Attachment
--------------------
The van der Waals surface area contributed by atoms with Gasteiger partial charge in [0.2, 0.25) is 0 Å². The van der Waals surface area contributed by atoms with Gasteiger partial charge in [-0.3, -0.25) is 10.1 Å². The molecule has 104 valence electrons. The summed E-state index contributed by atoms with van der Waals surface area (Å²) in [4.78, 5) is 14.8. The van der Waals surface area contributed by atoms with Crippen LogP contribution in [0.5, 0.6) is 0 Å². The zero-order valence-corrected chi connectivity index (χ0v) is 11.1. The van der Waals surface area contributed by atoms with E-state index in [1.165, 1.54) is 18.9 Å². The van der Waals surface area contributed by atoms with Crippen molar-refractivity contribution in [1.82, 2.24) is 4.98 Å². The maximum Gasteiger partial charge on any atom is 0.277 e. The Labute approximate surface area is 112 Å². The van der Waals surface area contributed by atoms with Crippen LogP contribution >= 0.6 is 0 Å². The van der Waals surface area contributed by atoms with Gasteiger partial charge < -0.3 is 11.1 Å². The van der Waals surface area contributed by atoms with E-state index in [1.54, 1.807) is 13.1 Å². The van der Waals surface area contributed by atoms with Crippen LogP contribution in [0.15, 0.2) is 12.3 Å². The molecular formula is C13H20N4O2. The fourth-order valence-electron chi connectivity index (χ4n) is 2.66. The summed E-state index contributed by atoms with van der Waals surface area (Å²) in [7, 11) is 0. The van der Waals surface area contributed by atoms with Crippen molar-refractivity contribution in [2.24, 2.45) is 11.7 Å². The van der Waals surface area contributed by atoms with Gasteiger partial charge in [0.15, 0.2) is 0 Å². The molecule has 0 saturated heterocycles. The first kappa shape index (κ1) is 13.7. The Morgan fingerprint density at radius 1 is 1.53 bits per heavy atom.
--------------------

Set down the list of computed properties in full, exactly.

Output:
The van der Waals surface area contributed by atoms with Gasteiger partial charge in [0.2, 0.25) is 0 Å². The van der Waals surface area contributed by atoms with Gasteiger partial charge in [-0.3, -0.25) is 10.1 Å². The molecule has 104 valence electrons. The summed E-state index contributed by atoms with van der Waals surface area (Å²) in [4.78, 5) is 14.8. The van der Waals surface area contributed by atoms with Crippen LogP contribution in [0.5, 0.6) is 0 Å². The zero-order valence-corrected chi connectivity index (χ0v) is 11.1. The van der Waals surface area contributed by atoms with E-state index in [1.165, 1.54) is 18.9 Å². The van der Waals surface area contributed by atoms with Crippen molar-refractivity contribution in [1.82, 2.24) is 4.98 Å². The maximum Gasteiger partial charge on any atom is 0.277 e. The Labute approximate surface area is 112 Å². The van der Waals surface area contributed by atoms with Crippen LogP contribution >= 0.6 is 0 Å². The van der Waals surface area contributed by atoms with Gasteiger partial charge < -0.3 is 11.1 Å². The van der Waals surface area contributed by atoms with E-state index in [1.54, 1.807) is 13.1 Å². The van der Waals surface area contributed by atoms with Crippen LogP contribution in [0.15, 0.2) is 12.3 Å². The molecular formula is C13H20N4O2. The fourth-order valence-electron chi connectivity index (χ4n) is 2.66. The summed E-state index contributed by atoms with van der Waals surface area (Å²) in [7, 11) is 0. The van der Waals surface area contributed by atoms with Crippen molar-refractivity contribution in [2.24, 2.45) is 11.7 Å². The van der Waals surface area contributed by atoms with Gasteiger partial charge in [0.15, 0.2) is 0 Å². The molecule has 0 saturated heterocycles. The first kappa shape index (κ1) is 13.7. The Morgan fingerprint density at radius 1 is 1.53 bits per heavy atom.